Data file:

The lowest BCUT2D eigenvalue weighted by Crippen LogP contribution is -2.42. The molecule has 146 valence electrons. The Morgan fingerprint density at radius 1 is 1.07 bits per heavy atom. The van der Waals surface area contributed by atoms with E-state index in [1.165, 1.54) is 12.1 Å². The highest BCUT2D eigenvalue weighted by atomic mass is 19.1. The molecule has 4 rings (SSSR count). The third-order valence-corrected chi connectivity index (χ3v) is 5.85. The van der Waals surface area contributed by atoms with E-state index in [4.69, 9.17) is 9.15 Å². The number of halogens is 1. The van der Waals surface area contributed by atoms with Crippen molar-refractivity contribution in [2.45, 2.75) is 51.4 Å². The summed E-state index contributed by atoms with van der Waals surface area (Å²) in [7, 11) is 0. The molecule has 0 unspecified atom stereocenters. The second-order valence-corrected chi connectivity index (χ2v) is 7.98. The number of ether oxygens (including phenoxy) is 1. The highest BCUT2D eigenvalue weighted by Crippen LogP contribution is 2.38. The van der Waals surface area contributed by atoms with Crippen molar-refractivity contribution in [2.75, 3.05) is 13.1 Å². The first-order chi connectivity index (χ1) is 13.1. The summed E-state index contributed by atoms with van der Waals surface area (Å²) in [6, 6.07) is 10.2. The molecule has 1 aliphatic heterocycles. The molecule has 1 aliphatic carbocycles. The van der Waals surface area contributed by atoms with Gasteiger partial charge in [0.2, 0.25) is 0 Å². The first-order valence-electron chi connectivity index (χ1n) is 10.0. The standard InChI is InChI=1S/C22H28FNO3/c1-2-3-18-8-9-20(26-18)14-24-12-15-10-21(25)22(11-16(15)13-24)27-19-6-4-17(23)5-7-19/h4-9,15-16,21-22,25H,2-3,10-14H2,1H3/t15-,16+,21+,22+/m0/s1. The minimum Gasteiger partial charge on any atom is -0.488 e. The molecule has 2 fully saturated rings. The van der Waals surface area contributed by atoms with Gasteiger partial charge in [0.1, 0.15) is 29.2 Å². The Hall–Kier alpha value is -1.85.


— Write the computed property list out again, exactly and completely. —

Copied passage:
The lowest BCUT2D eigenvalue weighted by Crippen LogP contribution is -2.42. The molecule has 146 valence electrons. The Morgan fingerprint density at radius 1 is 1.07 bits per heavy atom. The van der Waals surface area contributed by atoms with E-state index in [1.165, 1.54) is 12.1 Å². The highest BCUT2D eigenvalue weighted by atomic mass is 19.1. The molecule has 4 rings (SSSR count). The third-order valence-corrected chi connectivity index (χ3v) is 5.85. The van der Waals surface area contributed by atoms with E-state index in [4.69, 9.17) is 9.15 Å². The number of halogens is 1. The van der Waals surface area contributed by atoms with Crippen molar-refractivity contribution in [2.45, 2.75) is 51.4 Å². The summed E-state index contributed by atoms with van der Waals surface area (Å²) in [7, 11) is 0. The molecule has 0 unspecified atom stereocenters. The second-order valence-corrected chi connectivity index (χ2v) is 7.98. The number of ether oxygens (including phenoxy) is 1. The highest BCUT2D eigenvalue weighted by Crippen LogP contribution is 2.38. The van der Waals surface area contributed by atoms with Crippen molar-refractivity contribution in [2.75, 3.05) is 13.1 Å². The first-order chi connectivity index (χ1) is 13.1. The summed E-state index contributed by atoms with van der Waals surface area (Å²) in [6, 6.07) is 10.2. The molecule has 1 aliphatic heterocycles. The molecule has 1 aliphatic carbocycles. The van der Waals surface area contributed by atoms with Gasteiger partial charge in [0.2, 0.25) is 0 Å². The first-order valence-electron chi connectivity index (χ1n) is 10.0. The standard InChI is InChI=1S/C22H28FNO3/c1-2-3-18-8-9-20(26-18)14-24-12-15-10-21(25)22(11-16(15)13-24)27-19-6-4-17(23)5-7-19/h4-9,15-16,21-22,25H,2-3,10-14H2,1H3/t15-,16+,21+,22+/m0/s1. The minimum Gasteiger partial charge on any atom is -0.488 e. The molecule has 2 fully saturated rings. The van der Waals surface area contributed by atoms with Gasteiger partial charge in [0.1, 0.15) is 29.2 Å². The Hall–Kier alpha value is -1.85.